Ensor makes several allegations about the facts at issue: (1) She claims as a result of her wrongful termination she has been damaged in the total amount due under the terms of the Repayment Agreement, ECF No. 1-3, p. 14, ¶ 46; (2) She alleges that she is unsure whether payments have been withheld on the Repayment Agreement but to the extent that they have, Clearfield has breached the contract, Id. ¶¶ 47-48; and (3) Clearfield's words and actions constitute anticipatory repudiation of its future obligations under the Agreement, Id., p. 15, ¶ 49. Ensor seeks a declaration that Clearfield remains obliged under the Loan Repayment Agreement.
Clearfield answers this claim first by stating that Ensor admittedly failed a condition precedent in the Repayment Agreement which obviates its duty to pay her under the contract. ECF No. 7, p. 15. Namely, Ensor did not see the requisite 260 patients a month to enforce the contract. Id. Second, Clearfield states there is no obligation for it to continue paying Ensor's loans when she is no longer employed by Clearfield. Id. at 16.
The Court understands Count III of Ensor's Complaint to be a breach of contract claim. To reiterate the elements of a breach of contract are the existence of a contract, including its essential terms, a breach of a duty imposed by the contract, and resultant damages. It is undisputed that a contract exists, but Clearfield contests the fact that it breached its duties under the contract. The Court finds that Ensor has not plead sufficient facts to state a claim that Clearfield had breached the Repayment Agreement. The vague facts presented to the Court are that Ensor was to see an average of 260 patients a month to receive the benefit of an additional $ 1,600.00 in salary a month. But there are no substantive facts alleged of if or when she failed to meet the requisite patient number and there is no information about when she did or did not receive the added pay (she states she is unsure whether payment was withheld). ECF No. 1-3, p. 14, ¶¶ 47-48. It is impossible for the Court to determine whether a breach of contract claim is plausible when there are insufficient facts plead to do so. The Court cannot determine whether there was a breach of duty to pay Ensor according to the contract when Ensor herself doesn't even know if she was paid properly. The Court dismisses Ensor's claim for breach of contract as it pertains to the Loan Repayment Assistance Agreement, with leave to amend. Ensor's three premises for her breach of contract claim do not satisfy the necessary elements that Clearfield breached a duty under the contract; the factual allegations Ensor makes for wrongful termination and anticipatory repudiation are not relevant to a breach of contract claim.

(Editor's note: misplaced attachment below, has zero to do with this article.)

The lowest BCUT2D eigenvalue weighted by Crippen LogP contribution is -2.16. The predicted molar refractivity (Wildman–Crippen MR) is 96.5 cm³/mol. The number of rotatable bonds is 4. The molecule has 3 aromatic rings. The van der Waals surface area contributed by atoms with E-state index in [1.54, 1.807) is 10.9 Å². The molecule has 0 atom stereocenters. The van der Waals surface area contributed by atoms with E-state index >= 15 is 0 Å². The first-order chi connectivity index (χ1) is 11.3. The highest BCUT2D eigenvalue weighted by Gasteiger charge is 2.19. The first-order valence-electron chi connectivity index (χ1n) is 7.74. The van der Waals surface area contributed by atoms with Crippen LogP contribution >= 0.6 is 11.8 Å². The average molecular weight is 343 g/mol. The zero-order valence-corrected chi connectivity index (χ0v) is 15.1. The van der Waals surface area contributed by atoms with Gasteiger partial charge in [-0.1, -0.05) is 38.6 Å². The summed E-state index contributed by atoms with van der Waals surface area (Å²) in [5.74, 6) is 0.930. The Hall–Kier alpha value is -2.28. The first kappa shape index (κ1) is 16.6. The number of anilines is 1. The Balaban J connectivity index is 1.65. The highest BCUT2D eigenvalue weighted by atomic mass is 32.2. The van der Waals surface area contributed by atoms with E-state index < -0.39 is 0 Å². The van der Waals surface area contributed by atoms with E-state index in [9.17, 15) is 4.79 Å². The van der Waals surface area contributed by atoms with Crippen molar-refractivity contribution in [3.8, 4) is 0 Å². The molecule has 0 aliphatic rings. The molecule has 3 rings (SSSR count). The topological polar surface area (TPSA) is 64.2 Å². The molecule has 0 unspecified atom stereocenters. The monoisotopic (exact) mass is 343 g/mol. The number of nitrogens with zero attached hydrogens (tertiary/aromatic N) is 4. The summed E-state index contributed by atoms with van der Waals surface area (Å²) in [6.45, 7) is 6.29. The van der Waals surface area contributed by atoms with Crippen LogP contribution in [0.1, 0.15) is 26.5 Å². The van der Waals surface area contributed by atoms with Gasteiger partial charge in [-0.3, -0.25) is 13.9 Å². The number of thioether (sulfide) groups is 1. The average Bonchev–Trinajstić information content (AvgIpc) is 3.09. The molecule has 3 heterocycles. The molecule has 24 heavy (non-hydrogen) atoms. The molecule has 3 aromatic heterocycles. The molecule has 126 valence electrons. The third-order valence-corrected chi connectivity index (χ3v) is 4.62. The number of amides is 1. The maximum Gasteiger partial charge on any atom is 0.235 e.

In fact, Ensor's Brief in Opposition states she has not calculated her monthly patient average. ECF No. 9, p. 7 fir 1.
If Ensor did not see the requisite number of patients per month, contrary to the terms of the contract, she blames Clearfield for deliberately denying her the ability to do so. In support of this assertion she cites to Craig Coal Mining Co. v. Romani, for the rule of law that Clearfield may not benefit from placing an obstacle to Ensor meeting the requirements of the contract by claiming she did not meet the terms of the Agreement. See 513 A.2d 437, 440. “By preventing performance [it] also excuses it.” Id. Clearfield states it was not required to provide Ensor with 260 patients a month under the terms of the Agreement and that a “party generally assumes the risk of his own inability to perform his contractual duties.” Luber v. Luber, 418 Pa. Super. 542, 549 (Pa. Super. Ct. 1992). In any event, whether Clearfield prevented Ensor from fulfilling her obligations under the Loan Repayment Agreement is an issue of fact that will not be addressed at the Motion to Dismiss stage.
B. ERISA Violation (Count IV)
Ensor claims that when Clearfield terminated her employment it interfered with her benefits, including her comprehensive medical plan and retirement plan in violation of the Employee Retirement Income Security Act of 1974 (“ERISA”). ECF No. 1-3, p. 16, ¶¶ 54-56. She states that she was wrongfully terminated in violation of the provisions of her Employment Contract which stipulated 30 days' notice in writing. This termination from employment caused her to lose her benefits. Clearfield states that Ensor was provided with well over 30 days' notice before termination and she was not wrongfully discharged. It states that it did not violate ERISA.
Clearfield states that Ensor did not participate in the company Health Plan. ECF No. 7, p. 22.
“Benefits under her Employment Contract included eligibility for health care benefits, family health insurance, and individual vision coverage, and each year three weeks of vacation (taken at Ms. Ensor's discretion), one week of education leave (taken at Ms. Ensor's discretion), five days of sick/personal leave, and seven paid holidays per year, payment of malpractice insurance, dues for national state and local Physician Assistant Societies, and registration fees and expenses associated with her Continuing Medical Education.” ECF No. 9, p. 10; ECF No. 1-3, p. 20 ¶¶ 5, 7.
The ERISA statute provides in relevant part, “It shall be unlawful for any person to discharge, fine, suspend, expel, discipline, or discriminate against a participant or beneficiary for exercising any right to which he is entitled under the provisions of an employee benefit plan...” 29 U.S.C. §1140 (2006) (“Interference with protected rights”). Congress enacted this law “primarily to prevent ‘unscrupulous employers from discharging or harassing their employees in order to keep them from obtaining vested pension rights.'” Gavalik v. Continental Can Co., 812 F.2d 834, 851 (3rd Cir. 1987) (quoting West v. Butler, 621 F.2d 240, 245 (6th Cir. 1980)).